Put That in Your Pipe and Smoke It
The anti-Longhorn Pipeline coalition, Protecting Individuals Protecting the Environment (PIPE), was preaching to the choir on Monday night, and the choir wouldn't have had it any other way. Nearly 500 people braved gusty rains and confounding traffic detours in order to get to the Burger Center gymnasium in South Austin, and they were ready to hear the gospel.
Elected officials, from freshman Austin City Council Member Raul Alvarez to U.S. Rep. Lloyd Doggett, all testified that they're ready to take on state government, Big Oil, and the White House -- whether it's controlled by a Republican or a Democrat -- in order to protect Austin residents from the threats posed by the Longhorn Pipeline. Hallelujah!
Doggett, who has been leading the fight against the pipeline in Washington, D.C., received a hero's welcome from the crowd. "I told the bureaucrats that all they needed to know is that they need to put this pipeline somewhere else," he said, before handing the podium to fellow Democrat Ann Kitchen, who is running to represent Austin's District 48 in the state House of Representatives. "It is simply an unacceptable risk," Kitchen said. "Our state government is not doing what it takes to protect us."
For two years, a proposal to use the 50-year-old Longhorn Pipeline, which has been out of commission since 1995, to pump nearly 225,000 barrels of gasoline, jet fuel, and diesel daily from Houston to El Paso has drawn the ire of community and environmental activists in and around Austin. The problem, opponents insist, is that the pipeline -- which bisects the Edwards Aquifer and could contaminate the groundwater there if it leaked -- simply is not safe. At the very least, pipeline opponents say, the federal government should perform an official assessment of the project's environmental impact, and make it available for public review.
The White House Council on Environmental Quality has already ruled that the pipeline will have no significant impact, but a long-awaited decision by the Environmental Protection Agency will determine whether the pipeline can go forward without further environmental review. Due to consultations with the U.S. Fish and Wildlife Service, the EPA has already recommended -- and the Longhorn Pipeline Partnership, made up of Exxon, British Petroleum, and Amoco, has agreed -- that nearly 20 miles of pipe must be replaced in order to protect the endangered Barton Creek salamander.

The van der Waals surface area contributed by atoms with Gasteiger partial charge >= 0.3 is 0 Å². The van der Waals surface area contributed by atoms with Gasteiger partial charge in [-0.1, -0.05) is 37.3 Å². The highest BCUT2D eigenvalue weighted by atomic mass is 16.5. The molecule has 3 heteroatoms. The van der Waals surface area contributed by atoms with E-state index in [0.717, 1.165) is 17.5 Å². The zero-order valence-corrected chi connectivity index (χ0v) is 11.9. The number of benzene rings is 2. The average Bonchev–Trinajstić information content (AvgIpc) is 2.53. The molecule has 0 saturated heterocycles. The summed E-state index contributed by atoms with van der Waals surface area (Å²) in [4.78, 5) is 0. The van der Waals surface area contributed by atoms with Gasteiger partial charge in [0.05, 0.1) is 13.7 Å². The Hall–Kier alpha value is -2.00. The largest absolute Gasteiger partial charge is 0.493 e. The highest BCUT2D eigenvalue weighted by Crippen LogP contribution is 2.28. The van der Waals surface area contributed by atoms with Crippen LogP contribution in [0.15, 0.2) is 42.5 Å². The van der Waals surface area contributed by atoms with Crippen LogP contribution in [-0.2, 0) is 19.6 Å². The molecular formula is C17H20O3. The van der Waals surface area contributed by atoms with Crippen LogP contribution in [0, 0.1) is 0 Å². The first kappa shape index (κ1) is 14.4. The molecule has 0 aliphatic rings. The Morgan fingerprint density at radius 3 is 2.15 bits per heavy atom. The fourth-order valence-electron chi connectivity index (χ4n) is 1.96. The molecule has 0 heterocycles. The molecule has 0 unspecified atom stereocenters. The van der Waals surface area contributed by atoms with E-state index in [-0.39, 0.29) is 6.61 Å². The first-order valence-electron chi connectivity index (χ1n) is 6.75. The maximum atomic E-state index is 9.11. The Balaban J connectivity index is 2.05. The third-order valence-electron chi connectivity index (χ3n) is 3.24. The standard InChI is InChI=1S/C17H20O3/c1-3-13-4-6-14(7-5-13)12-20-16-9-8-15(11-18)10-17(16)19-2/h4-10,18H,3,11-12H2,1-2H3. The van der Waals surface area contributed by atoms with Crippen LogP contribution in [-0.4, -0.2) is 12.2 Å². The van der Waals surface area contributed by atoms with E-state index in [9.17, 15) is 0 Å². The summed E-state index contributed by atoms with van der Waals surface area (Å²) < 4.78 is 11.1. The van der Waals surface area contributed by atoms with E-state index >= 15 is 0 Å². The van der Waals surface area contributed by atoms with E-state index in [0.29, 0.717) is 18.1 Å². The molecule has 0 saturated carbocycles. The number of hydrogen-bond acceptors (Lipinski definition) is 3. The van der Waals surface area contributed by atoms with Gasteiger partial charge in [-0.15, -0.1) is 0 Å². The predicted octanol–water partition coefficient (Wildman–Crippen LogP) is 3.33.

According to organizers, Monday's rally was scheduled in part because PIPE anticipates that the EPA will hand down its decision in the next couple of weeks, although the feds have failed to stick to any sort of timeline on the project so far. Anti-pipeline activists vow they will sue the federal government if it does not require a more extensive environmental study.
Although no Green Party candidates were invited to speak at the rally, Green presidential candidate Ralph Nader was expected to address the pipeline issue on his swing through Austin this week.
Meanwhile, Doggett has been doing battle in Washington, D.C., to ensure that legislation addressing pipeline safety provides adequate safeguards for the public. Speaking against a bill that passed the Senate last week, Doggett said, "We need a real pipeline safety bill, not a legislative illusion that does more to appease special interests than to protect American families." On Monday, Doggett reiterated his claim that the name of the federal Office of Pipeline Safety is "an oxymoron."
Engineer Lauren Ross used her time at the podium to explain the problems PIPE perceives with the pipeline itself. Ross said the EPA should make public the toxicity of the various fuels that would travel through the pipeline. She added that no one had studied how a leak could affect not only the Edwards Aquifer, but water supplies in and around El Paso and other West Texas communities. Finally, Ross noted that the federal government had not determined the impact a leak might have on air quality or the likelihood that such a leak could cause an explosion. "There is absolutely no scientific basis on which the Council for Environmental Quality, the EPA, or [the Office of Pipeline Safety] could conclude this pipeline is not a serious risk to human health or the environment," she said.
Others who spoke at the rally included Austin City Council Member Daryl Slusher, Travis County Commissioner Margaret Gomez, neighborhood activist Marguerite Jones, and former City Council member Brigid Shea. Grant Goodwin and Darlene Byrne -- who are running for county court-at-law judge and 126th District judge, respectively -- were both working the entryway to the gym. Neither the Gore nor the Bush campaigns have publicly addressed the pipeline issue.